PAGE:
Child Soldiers Still a Protection Challenge in Central African Republic

21/07/2011 - A new report highlights that, despite some gains, many children continue to serve as child soldiers in some of the Central African Republic's armed groups.

The conflict in the Central African Republic (CAR) appears much less well-known than those in its neighbouring countries – the Democratic Republic of the Congo (DRC) and Sudan are some high-profile examples. Yet, many children living in the CAR are still vulnerable to being recruited into armed groups operating in parts of the country.

The good news is that the country has taken many positive steps to rectify this children’s rights violation in recent years.

Last month, the national government was able to broker a ceasefire agreement with the last rebel group in action since the civil war officially ended in 2008. The group, known as the Convention of Patriots for Justice and Peace, assented to disarm, demobilize and reintegrate (DRR) the soldiers in its ranks, including children. DRR activities are an important part of ending civil wars and ensuring peace throughout the post-conflict reconstruction phase.

In some “self-defense militias,” says a new joint report by Watchlist International and the Internal Displacement Monitoring Centre, children as young as 12 years old are still serving.  Self-defense militias were formed to protect local communities from bandits, gangs and other hostile armed groups or individuals when the national army could not do so. Violence from some countries in the central African region tends to spill over into the others, causing insecurity in border communities.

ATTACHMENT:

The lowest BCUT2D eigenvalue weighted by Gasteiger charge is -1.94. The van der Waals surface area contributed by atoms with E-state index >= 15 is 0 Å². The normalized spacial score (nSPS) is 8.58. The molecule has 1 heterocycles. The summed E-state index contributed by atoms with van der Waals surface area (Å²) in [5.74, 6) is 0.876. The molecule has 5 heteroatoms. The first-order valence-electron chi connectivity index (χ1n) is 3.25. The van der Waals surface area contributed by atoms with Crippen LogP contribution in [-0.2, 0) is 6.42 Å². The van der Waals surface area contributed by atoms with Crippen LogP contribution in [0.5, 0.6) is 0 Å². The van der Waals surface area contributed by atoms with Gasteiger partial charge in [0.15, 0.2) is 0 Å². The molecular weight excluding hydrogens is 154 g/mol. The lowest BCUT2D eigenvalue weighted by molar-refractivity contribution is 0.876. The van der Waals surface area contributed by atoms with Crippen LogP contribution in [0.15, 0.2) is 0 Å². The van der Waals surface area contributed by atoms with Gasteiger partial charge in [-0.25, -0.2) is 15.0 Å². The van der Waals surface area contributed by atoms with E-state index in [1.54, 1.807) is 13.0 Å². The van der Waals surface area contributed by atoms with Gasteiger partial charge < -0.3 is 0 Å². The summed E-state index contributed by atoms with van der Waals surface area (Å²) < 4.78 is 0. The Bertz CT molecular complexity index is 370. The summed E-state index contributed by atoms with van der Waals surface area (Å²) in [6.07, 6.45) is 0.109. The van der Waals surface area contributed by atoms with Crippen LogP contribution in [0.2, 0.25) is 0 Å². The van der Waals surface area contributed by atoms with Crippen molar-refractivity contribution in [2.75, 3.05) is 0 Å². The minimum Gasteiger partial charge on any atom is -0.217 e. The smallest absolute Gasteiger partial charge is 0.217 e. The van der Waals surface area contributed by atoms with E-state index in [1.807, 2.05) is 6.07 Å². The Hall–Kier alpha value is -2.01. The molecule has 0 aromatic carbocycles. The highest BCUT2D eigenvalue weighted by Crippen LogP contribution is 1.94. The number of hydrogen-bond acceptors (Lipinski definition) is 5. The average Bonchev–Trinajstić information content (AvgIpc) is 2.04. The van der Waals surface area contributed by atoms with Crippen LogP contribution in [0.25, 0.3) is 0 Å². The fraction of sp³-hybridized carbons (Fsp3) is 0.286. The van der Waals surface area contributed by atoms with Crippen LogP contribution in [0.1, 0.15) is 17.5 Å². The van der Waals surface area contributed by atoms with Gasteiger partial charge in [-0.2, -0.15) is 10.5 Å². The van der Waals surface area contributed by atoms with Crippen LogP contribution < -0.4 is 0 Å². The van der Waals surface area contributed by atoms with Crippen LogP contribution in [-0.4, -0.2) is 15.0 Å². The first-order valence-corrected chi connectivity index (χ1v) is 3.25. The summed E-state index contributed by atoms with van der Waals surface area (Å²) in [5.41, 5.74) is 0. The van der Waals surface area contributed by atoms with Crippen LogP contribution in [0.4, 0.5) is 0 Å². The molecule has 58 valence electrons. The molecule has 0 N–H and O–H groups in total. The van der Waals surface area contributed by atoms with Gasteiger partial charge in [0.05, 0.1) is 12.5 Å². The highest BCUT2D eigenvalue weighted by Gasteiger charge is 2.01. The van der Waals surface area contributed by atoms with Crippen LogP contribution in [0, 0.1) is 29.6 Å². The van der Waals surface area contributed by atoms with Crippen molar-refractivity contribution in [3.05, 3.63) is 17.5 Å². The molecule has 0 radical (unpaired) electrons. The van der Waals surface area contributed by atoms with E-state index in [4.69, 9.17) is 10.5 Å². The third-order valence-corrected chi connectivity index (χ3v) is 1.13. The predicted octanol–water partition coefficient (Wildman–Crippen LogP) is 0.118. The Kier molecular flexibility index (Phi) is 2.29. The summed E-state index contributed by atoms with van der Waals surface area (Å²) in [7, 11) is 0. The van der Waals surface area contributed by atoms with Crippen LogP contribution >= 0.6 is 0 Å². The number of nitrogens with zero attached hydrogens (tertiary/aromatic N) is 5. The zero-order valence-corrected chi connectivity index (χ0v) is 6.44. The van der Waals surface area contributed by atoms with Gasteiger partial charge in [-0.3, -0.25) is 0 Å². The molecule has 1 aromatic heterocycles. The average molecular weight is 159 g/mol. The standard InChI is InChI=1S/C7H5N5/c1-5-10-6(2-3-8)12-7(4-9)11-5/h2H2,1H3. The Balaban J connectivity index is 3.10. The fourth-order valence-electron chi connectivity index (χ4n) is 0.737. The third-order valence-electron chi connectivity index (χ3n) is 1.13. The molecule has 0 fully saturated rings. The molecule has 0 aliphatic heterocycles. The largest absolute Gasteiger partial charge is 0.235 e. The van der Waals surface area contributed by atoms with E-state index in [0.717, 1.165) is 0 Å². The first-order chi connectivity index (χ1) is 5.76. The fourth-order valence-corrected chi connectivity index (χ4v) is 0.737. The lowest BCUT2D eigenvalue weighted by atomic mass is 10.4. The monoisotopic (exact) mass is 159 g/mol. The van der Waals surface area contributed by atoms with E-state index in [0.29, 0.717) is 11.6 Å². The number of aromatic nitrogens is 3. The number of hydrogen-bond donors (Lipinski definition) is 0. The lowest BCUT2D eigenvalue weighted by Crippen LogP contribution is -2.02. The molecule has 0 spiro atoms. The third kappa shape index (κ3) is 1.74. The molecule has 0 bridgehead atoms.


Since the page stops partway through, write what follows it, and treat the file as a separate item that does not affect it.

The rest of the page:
The total number of child soldiers in the CAR’s self-defense militias is likely 2,000 – more than in recognized armed groups. According to information from the US State Department’s Trafficking in Persons Report 2011, released last month, it is estimated that children make up a third of these militias.

Including militias in the DRR programs is important for protecting children as well as achieving a sustainable peace by preventing these militias from developing into fully fledged armed groups. For instance, the Popular Army for the Restoration of Democracy, which signed the 2008 peace agreement, began as militia.

“The only answer is a well-trained, well-equipped, well-paid, well-disciplined army” – a priority of the Peacebuilding Commission for the Central African Republic, said the Belgian ambassador to the Commission, Jan Grauls, to MediaGlobal.

Poverty is rife in the CAR, which ranks tenth to last in the world on the Human Development Index (a measure of income, life expectancy and education). The country’s reconstruction and development has been complicated by a small economy, food insecurity, underdeveloped social services and demographic pressures.